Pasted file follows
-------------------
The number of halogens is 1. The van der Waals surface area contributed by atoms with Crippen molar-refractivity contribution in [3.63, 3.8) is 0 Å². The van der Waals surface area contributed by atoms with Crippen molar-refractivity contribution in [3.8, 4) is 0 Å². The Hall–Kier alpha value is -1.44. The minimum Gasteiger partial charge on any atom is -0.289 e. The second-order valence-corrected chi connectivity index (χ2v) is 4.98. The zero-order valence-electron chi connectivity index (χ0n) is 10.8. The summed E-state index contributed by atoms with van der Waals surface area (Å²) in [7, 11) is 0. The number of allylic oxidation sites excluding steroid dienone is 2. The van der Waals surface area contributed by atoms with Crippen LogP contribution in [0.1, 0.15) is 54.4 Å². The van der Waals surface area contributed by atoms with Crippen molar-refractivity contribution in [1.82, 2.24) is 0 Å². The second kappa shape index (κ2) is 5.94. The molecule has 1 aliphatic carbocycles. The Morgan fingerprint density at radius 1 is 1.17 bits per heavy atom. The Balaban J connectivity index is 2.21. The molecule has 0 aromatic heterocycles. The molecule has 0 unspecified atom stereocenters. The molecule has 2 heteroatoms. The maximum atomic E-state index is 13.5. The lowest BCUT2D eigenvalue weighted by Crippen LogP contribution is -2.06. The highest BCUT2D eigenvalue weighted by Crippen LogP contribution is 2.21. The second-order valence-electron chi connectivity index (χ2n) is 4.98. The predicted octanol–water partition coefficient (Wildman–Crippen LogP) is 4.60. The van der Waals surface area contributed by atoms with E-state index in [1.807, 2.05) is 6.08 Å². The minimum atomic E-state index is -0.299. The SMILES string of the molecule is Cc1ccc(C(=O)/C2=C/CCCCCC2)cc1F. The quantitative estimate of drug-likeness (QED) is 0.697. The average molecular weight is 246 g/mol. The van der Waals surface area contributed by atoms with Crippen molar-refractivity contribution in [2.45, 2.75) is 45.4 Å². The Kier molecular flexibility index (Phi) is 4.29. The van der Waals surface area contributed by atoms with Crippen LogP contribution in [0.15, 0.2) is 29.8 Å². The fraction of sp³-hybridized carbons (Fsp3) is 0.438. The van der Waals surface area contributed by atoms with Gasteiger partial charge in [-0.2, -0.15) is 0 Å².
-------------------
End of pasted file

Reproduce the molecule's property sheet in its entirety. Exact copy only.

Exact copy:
The number of halogens is 1. The van der Waals surface area contributed by atoms with Crippen molar-refractivity contribution in [3.63, 3.8) is 0 Å². The van der Waals surface area contributed by atoms with Crippen molar-refractivity contribution in [3.8, 4) is 0 Å². The Hall–Kier alpha value is -1.44. The minimum Gasteiger partial charge on any atom is -0.289 e. The second-order valence-corrected chi connectivity index (χ2v) is 4.98. The zero-order valence-electron chi connectivity index (χ0n) is 10.8. The summed E-state index contributed by atoms with van der Waals surface area (Å²) in [7, 11) is 0. The number of allylic oxidation sites excluding steroid dienone is 2. The van der Waals surface area contributed by atoms with Crippen LogP contribution in [0.1, 0.15) is 54.4 Å². The van der Waals surface area contributed by atoms with Crippen molar-refractivity contribution in [1.82, 2.24) is 0 Å². The second kappa shape index (κ2) is 5.94. The molecule has 1 aliphatic carbocycles. The Morgan fingerprint density at radius 1 is 1.17 bits per heavy atom. The Balaban J connectivity index is 2.21. The molecule has 0 aromatic heterocycles. The molecule has 0 unspecified atom stereocenters. The molecule has 2 heteroatoms. The maximum atomic E-state index is 13.5. The lowest BCUT2D eigenvalue weighted by Crippen LogP contribution is -2.06. The highest BCUT2D eigenvalue weighted by Crippen LogP contribution is 2.21. The second-order valence-electron chi connectivity index (χ2n) is 4.98. The predicted octanol–water partition coefficient (Wildman–Crippen LogP) is 4.60. The van der Waals surface area contributed by atoms with E-state index in [1.807, 2.05) is 6.08 Å². The minimum atomic E-state index is -0.299. The SMILES string of the molecule is Cc1ccc(C(=O)/C2=C/CCCCCC2)cc1F. The quantitative estimate of drug-likeness (QED) is 0.697. The average molecular weight is 246 g/mol. The van der Waals surface area contributed by atoms with Crippen molar-refractivity contribution in [2.45, 2.75) is 45.4 Å². The Kier molecular flexibility index (Phi) is 4.29. The van der Waals surface area contributed by atoms with Crippen LogP contribution in [0.15, 0.2) is 29.8 Å². The fraction of sp³-hybridized carbons (Fsp3) is 0.438. The van der Waals surface area contributed by atoms with Gasteiger partial charge in [-0.2, -0.15) is 0 Å².